On December 5, 2017, the January 2018 futures contract for US crude oil settled at a premium of $2.5 to January 2019 futures. On November 28, the futures spread was at a premium of $2.7. The “futures spread” represents the price difference between US crude oil January 2018 futures and January 2019 futures. On November 28–December 5, 2017, US crude oil active futures fell 0.6%.
If the premium falls or the “backwardation” eases, we might see a fall in oil prices. If the premium expands, we might see a gain in oil prices. On November 24, 2017, the premium rose to $3.6. US crude oil active futures contracts closed at the highest closing price in 2017.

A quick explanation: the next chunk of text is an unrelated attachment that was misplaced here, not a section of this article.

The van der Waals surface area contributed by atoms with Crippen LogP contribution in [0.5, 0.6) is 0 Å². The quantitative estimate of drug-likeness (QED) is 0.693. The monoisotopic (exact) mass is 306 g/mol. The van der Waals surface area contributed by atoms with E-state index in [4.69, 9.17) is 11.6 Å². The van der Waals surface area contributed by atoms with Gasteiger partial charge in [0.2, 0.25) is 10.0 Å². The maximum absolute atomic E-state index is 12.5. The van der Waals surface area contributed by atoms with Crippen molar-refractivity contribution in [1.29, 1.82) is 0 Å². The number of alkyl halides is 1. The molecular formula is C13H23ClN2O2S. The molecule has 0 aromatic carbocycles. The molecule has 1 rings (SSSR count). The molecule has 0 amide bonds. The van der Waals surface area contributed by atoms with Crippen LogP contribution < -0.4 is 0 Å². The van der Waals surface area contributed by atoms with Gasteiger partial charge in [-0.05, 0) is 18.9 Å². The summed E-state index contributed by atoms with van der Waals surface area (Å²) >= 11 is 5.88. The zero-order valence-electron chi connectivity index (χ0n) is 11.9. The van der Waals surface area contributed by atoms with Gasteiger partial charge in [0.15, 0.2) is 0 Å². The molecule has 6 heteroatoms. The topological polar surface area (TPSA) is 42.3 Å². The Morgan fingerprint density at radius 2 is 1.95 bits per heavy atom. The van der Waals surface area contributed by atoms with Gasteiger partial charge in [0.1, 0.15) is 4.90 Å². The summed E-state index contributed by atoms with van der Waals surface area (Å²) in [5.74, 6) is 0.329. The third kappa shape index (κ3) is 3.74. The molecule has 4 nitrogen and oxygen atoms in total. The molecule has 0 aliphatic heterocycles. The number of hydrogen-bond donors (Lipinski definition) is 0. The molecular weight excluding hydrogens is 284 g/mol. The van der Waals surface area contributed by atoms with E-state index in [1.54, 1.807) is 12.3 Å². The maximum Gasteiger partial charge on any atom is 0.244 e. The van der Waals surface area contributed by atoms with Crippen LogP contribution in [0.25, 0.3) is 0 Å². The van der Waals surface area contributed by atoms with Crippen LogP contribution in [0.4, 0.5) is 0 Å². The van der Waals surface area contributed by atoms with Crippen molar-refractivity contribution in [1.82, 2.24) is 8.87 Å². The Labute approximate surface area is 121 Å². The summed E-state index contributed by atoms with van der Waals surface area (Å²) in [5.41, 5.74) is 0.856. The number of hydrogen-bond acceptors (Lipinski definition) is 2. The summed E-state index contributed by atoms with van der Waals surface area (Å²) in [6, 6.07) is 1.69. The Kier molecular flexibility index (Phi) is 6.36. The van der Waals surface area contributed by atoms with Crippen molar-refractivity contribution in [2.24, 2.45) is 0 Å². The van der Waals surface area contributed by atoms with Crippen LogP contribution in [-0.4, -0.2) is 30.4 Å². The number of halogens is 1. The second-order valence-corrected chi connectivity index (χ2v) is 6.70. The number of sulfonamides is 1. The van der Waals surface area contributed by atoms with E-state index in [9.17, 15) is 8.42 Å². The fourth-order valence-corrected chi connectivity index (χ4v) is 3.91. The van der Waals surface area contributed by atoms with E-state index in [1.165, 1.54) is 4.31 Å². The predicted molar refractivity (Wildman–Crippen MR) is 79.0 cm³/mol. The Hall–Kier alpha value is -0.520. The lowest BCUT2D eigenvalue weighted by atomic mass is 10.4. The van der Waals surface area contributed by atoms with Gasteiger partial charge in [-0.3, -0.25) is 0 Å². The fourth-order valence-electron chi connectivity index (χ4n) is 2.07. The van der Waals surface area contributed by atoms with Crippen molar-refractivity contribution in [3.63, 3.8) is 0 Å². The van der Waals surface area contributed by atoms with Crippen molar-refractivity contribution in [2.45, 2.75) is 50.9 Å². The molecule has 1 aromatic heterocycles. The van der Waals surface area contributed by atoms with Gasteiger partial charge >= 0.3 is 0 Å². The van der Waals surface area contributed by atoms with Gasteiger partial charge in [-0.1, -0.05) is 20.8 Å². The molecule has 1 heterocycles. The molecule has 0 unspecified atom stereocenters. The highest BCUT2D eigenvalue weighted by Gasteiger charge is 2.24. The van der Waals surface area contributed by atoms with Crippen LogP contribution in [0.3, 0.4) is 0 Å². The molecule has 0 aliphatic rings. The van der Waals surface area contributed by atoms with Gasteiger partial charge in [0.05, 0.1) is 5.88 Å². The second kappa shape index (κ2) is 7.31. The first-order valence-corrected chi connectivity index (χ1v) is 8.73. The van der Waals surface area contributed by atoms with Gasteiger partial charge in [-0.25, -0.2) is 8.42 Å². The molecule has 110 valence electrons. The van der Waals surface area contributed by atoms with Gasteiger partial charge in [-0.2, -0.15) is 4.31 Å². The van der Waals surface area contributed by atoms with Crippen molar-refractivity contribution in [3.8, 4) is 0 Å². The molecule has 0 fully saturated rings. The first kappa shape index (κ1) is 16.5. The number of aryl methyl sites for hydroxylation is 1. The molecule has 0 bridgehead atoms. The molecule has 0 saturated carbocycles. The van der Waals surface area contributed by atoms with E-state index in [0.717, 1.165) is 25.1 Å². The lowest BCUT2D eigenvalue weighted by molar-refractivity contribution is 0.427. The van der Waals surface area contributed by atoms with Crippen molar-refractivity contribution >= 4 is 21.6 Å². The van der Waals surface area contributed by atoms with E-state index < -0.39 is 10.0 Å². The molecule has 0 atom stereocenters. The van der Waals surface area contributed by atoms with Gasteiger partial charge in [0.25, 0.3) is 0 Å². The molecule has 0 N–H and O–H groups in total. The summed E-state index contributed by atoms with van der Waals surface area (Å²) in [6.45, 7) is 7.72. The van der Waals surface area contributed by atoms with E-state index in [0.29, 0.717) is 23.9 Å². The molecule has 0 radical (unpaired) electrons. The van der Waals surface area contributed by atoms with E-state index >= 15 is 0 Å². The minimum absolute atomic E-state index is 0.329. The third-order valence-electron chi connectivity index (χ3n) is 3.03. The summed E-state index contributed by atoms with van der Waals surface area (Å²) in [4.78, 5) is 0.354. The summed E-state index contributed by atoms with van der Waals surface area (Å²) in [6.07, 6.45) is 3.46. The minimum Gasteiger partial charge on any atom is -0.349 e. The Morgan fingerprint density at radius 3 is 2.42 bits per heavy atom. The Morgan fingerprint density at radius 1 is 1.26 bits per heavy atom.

If the discount falls or the “contango” eases, we might see a rise in oil prices. If the discount expands, we might see a fall in oil prices. On June 21, 2017, the discount reached $2.6. US crude oil active futures contracts closed at the lowest closing price in 2017.
Is oil supply rising?
On November 28–December 5, 2017, the fall in the premium as well as oil prices might point towards concerns surrounding record high US crude oil production, as we discussed in Part 2. In the next part, we’ll discuss US crude oil exports. The fear about a rise in oil’s supply might also drag the S&P 500 Index (SPY) and the Dow Jones Industrial Average Index (DIA) because of their energy exposure.
On December 5, except for US crude oil futures contracts for January 2018 and February 2018, all of the other contracts’ prices until January 2019 settled in a descending price pattern.
The descending pattern could benefit oil-following ETFs like the United States 12 Month Oil ETF (USL), the United States Oil ETF (USO), and the ProShares Ultra Bloomberg Crude Oil (UCO).